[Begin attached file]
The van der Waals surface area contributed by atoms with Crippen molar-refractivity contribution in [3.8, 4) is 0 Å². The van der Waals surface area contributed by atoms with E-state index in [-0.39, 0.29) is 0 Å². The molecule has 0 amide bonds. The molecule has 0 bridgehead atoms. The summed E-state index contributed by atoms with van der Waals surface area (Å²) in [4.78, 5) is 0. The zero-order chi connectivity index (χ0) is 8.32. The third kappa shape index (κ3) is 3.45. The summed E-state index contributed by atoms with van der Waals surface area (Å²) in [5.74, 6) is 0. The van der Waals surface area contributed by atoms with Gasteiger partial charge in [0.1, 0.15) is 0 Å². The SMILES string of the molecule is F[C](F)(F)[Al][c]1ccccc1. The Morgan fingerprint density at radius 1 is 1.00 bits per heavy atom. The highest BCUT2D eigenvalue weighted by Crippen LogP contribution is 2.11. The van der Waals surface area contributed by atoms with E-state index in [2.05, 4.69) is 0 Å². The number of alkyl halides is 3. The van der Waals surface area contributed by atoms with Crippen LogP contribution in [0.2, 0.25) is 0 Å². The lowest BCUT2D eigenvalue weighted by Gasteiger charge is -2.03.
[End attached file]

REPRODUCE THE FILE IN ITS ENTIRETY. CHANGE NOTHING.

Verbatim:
The van der Waals surface area contributed by atoms with Crippen molar-refractivity contribution in [3.8, 4) is 0 Å². The van der Waals surface area contributed by atoms with E-state index in [-0.39, 0.29) is 0 Å². The molecule has 0 amide bonds. The molecule has 0 bridgehead atoms. The summed E-state index contributed by atoms with van der Waals surface area (Å²) in [4.78, 5) is 0. The zero-order chi connectivity index (χ0) is 8.32. The third kappa shape index (κ3) is 3.45. The summed E-state index contributed by atoms with van der Waals surface area (Å²) in [5.74, 6) is 0. The van der Waals surface area contributed by atoms with Gasteiger partial charge in [0.1, 0.15) is 0 Å². The SMILES string of the molecule is F[C](F)(F)[Al][c]1ccccc1. The Morgan fingerprint density at radius 1 is 1.00 bits per heavy atom. The highest BCUT2D eigenvalue weighted by Crippen LogP contribution is 2.11. The van der Waals surface area contributed by atoms with E-state index in [2.05, 4.69) is 0 Å². The number of alkyl halides is 3. The van der Waals surface area contributed by atoms with Crippen LogP contribution in [0.2, 0.25) is 0 Å². The lowest BCUT2D eigenvalue weighted by Gasteiger charge is -2.03.